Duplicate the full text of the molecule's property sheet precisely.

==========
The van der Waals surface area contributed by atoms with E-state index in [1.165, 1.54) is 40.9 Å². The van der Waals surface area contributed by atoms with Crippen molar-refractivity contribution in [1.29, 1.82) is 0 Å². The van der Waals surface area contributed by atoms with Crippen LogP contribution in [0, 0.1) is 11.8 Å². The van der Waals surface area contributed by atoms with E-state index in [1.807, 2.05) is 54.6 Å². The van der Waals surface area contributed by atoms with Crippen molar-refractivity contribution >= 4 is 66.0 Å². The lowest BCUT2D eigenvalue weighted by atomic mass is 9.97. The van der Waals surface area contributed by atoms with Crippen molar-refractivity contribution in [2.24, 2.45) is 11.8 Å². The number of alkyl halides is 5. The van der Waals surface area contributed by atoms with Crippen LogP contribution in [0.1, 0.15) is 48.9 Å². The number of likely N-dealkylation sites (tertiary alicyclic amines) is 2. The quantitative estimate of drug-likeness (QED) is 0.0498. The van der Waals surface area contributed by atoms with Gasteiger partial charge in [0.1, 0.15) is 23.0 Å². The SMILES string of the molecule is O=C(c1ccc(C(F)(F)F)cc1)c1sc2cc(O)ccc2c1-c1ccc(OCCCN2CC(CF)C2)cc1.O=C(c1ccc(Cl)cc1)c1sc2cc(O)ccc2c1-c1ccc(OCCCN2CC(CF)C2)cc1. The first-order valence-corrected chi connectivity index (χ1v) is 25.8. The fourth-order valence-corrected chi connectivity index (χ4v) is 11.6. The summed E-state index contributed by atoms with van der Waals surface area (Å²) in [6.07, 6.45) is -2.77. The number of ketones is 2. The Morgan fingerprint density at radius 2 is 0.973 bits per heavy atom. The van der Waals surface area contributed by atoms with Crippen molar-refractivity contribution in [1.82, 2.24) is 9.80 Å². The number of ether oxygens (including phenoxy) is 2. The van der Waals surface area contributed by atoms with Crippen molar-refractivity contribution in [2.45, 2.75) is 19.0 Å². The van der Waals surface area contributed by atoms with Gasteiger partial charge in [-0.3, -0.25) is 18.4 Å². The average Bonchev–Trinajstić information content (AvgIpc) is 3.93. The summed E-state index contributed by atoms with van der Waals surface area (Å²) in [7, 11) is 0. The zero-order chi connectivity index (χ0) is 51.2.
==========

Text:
The van der Waals surface area contributed by atoms with E-state index in [1.165, 1.54) is 40.9 Å². The van der Waals surface area contributed by atoms with Crippen molar-refractivity contribution in [1.29, 1.82) is 0 Å². The van der Waals surface area contributed by atoms with Crippen LogP contribution in [0, 0.1) is 11.8 Å². The van der Waals surface area contributed by atoms with E-state index in [1.807, 2.05) is 54.6 Å². The van der Waals surface area contributed by atoms with Crippen molar-refractivity contribution >= 4 is 66.0 Å². The lowest BCUT2D eigenvalue weighted by atomic mass is 9.97. The van der Waals surface area contributed by atoms with Crippen molar-refractivity contribution in [2.24, 2.45) is 11.8 Å². The number of alkyl halides is 5. The van der Waals surface area contributed by atoms with Crippen LogP contribution in [0.1, 0.15) is 48.9 Å². The number of likely N-dealkylation sites (tertiary alicyclic amines) is 2. The quantitative estimate of drug-likeness (QED) is 0.0498. The van der Waals surface area contributed by atoms with Gasteiger partial charge in [0.1, 0.15) is 23.0 Å². The SMILES string of the molecule is O=C(c1ccc(C(F)(F)F)cc1)c1sc2cc(O)ccc2c1-c1ccc(OCCCN2CC(CF)C2)cc1.O=C(c1ccc(Cl)cc1)c1sc2cc(O)ccc2c1-c1ccc(OCCCN2CC(CF)C2)cc1. The first-order valence-corrected chi connectivity index (χ1v) is 25.8. The fourth-order valence-corrected chi connectivity index (χ4v) is 11.6. The summed E-state index contributed by atoms with van der Waals surface area (Å²) in [6.07, 6.45) is -2.77. The number of ketones is 2. The Morgan fingerprint density at radius 2 is 0.973 bits per heavy atom. The van der Waals surface area contributed by atoms with Crippen molar-refractivity contribution in [1.82, 2.24) is 9.80 Å². The number of ether oxygens (including phenoxy) is 2. The van der Waals surface area contributed by atoms with Crippen molar-refractivity contribution in [2.45, 2.75) is 19.0 Å². The van der Waals surface area contributed by atoms with Gasteiger partial charge in [-0.3, -0.25) is 18.4 Å². The average Bonchev–Trinajstić information content (AvgIpc) is 3.93. The summed E-state index contributed by atoms with van der Waals surface area (Å²) in [7, 11) is 0. The zero-order chi connectivity index (χ0) is 51.2.